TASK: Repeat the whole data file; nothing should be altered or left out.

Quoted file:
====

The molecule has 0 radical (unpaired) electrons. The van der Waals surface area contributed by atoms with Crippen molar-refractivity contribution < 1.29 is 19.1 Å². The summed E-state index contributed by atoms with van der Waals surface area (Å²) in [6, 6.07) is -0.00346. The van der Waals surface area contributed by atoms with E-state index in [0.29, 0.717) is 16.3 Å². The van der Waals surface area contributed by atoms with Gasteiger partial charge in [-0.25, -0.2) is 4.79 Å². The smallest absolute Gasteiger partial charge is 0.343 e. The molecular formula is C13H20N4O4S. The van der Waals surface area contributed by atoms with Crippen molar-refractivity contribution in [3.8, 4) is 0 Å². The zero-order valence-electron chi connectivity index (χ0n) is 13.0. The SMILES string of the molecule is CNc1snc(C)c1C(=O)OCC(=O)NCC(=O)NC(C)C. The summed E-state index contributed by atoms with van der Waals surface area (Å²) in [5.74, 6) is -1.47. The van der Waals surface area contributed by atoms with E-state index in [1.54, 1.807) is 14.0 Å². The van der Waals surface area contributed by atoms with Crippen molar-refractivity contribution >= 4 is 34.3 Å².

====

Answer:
The molecule has 0 radical (unpaired) electrons. The van der Waals surface area contributed by atoms with Crippen molar-refractivity contribution < 1.29 is 19.1 Å². The summed E-state index contributed by atoms with van der Waals surface area (Å²) in [6, 6.07) is -0.00346. The van der Waals surface area contributed by atoms with E-state index in [0.29, 0.717) is 16.3 Å². The van der Waals surface area contributed by atoms with Gasteiger partial charge in [-0.25, -0.2) is 4.79 Å². The smallest absolute Gasteiger partial charge is 0.343 e. The molecular formula is C13H20N4O4S. The van der Waals surface area contributed by atoms with Crippen molar-refractivity contribution in [3.8, 4) is 0 Å². The zero-order valence-electron chi connectivity index (χ0n) is 13.0. The SMILES string of the molecule is CNc1snc(C)c1C(=O)OCC(=O)NCC(=O)NC(C)C. The summed E-state index contributed by atoms with van der Waals surface area (Å²) in [5.74, 6) is -1.47. The van der Waals surface area contributed by atoms with E-state index in [1.54, 1.807) is 14.0 Å². The van der Waals surface area contributed by atoms with Crippen molar-refractivity contribution >= 4 is 34.3 Å².